June 16, 2020

Class of 2020: Planner envisions making cities more accessible and inclusive

Master of Planning grad Lilit Houlder aims to nurture positive change
Houlder at the main entrance of the new City Building Design Lab beside City Hall.
Houlder at the main entrance of the new City Building Design Lab beside City Hall.

When organizing groups for networking and learning, Lilit Houlder enjoys being a still point at the centre of the action, working as a facilitator who can bring out the best in everyone to achieve a common goal.

So when Houlder, who is graduating with a Master of Planning, had the opportunity to work and learn at the School of Architecture, Planning and Landscape’s City Building Design Lab in downtown Calgary, she thrived.

“My experience was amazing,” says Houlder, who graduates from the University of Calgary with a 3.85 GPA. “Learning in the centre of the city allows us to see what’s happening at the heart of Calgary. Spatially and symbolically, we’re in city hall’s backyard, making it easier for planners to come and see the work we’re doing.”

  • Photo above: Lilit Houlder at the main entrance of the new City Building Design Lab beside City Hall. 
Lilit Houlder, shown here at Vermilion Lakes, Alta., enjoys taking on new challenges.

Lilit Houlder, shown here at Vermilion Lakes, Alta., enjoys taking on new challenges.

Innovations explored in the heart of downtown

The School of Architecture, Planning and Landscape established the innovative research hub downtown in partnership with East Village master developer Calgary Municipal Land Corp., occupying the main floor and basement of the former Central Library building.

It gives students opportunities to connect with the building industry and community to explore innovations in design, construction and operational management.

Houlder believes in volunteering and she is a master networker, helping her peers since May 2019 as the president of the School of Architecture, Planning and Landscape’s Student Association (SAPLSA). Part of her role entails bringing students together with industry and the city to strengthen connections and promote relationships.

“It’s important for all of us to establish strong connections with the City of Calgary and our industry, and be a strong part of the community,” she says. “If we’re going to be entrepreneurial and think big, we really need to be part of the community and know what they need so that we can make a positive impact.”

Fellow grad student Dane Santos, who worked alongside Houlder as vice-president of SAPLSA, describes Houlder as “dedicated, approachable and diligent” in her aim to improve the student experience at UCalgary.

“Her optimism and positivity make her very approachable, whether you’re a student coming with concerns, or during meetings with faculty members,” says Santos.

Houlder says her personal values are a perfect fit with the Master of Planning degree, given her inclination toward volunteering and her desire to create spaces where people can live happily. Past volunteer work has included selling hats and mitts to raise awareness for the homeless.

“I want to be a planner because I want planning that is inclusive and accessible for everyone, including the homeless and others who might not normally fit in,” she says.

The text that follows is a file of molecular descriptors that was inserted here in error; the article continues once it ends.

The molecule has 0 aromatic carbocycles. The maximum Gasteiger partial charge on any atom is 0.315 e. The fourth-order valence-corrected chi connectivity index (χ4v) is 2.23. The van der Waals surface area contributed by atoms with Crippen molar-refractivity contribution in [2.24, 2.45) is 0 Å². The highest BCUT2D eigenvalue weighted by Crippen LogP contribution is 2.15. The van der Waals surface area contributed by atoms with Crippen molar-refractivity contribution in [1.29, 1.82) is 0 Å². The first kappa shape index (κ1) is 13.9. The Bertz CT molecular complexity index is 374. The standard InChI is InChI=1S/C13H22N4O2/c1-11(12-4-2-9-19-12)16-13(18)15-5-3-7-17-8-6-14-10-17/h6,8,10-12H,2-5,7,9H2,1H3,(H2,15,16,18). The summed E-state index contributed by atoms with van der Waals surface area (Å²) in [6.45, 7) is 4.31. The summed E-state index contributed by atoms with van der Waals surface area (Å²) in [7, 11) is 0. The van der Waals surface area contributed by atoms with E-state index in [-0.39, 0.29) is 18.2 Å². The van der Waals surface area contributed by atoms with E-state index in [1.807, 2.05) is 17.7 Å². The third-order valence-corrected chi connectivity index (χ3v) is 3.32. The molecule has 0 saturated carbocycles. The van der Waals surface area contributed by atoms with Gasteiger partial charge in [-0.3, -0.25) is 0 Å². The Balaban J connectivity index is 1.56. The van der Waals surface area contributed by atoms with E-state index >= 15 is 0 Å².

Students were 'resilient' in face of COVID-19

Houlder was working on a student project with the Montgomery Community Association, designing guidelines for development, when COVID-19 disrupted the work.

“The community and stakeholders, and faculty and students, really did a good job adapting to the pandemic,” she says. “We almost seamlessly moved to a video format and have delivered the project. As students, we were resilient.”

Houlder has demonstrated the ability to overcome challenges since she moved with her parents to Grimshaw, Alta., from Moscow in 2003.

It was a huge change in many ways. The biggest challenge was that the social norms were very different. In Russia, when you get good marks in school, you are the cool kid. But here it seemed to be the opposite. You had to be a bit of a rebel to be popular.

Volunteer ethos expressed in photography

Instead of focusing on fitting in, herself, she grew to enjoy helping others fit in, and that led to her doing volunteer work in Edmonton, helping international students adjust to Canadian life from the time they landed until they departed.

She came to UCalgary to earn her Master’s degree so that she could become an accredited planner, aiming to help others. Her vision is also expressed in her photography, a hobby that became a side hustle — as well as a way for her to do more volunteer work.

“I do portrait and wedding photography,” she says. “Last year, I took head shot photos for students at UCalgary to make them as employable as possible, and I notice a lot of them are using the photos now on their LinkedIn profiles.”

Her photography continues to be a way to be creative while networking and integrating her academic and professional work.

“The faculty really pushes us to think critically and creatively,” she says. “As planners, we are passionate and collaborative people. To get the job done, we are also facilitators. It forces you to learn new things and that’s something I’ve always loved to do, so I’m just going to keep learning so I can help to create vibrant communities.”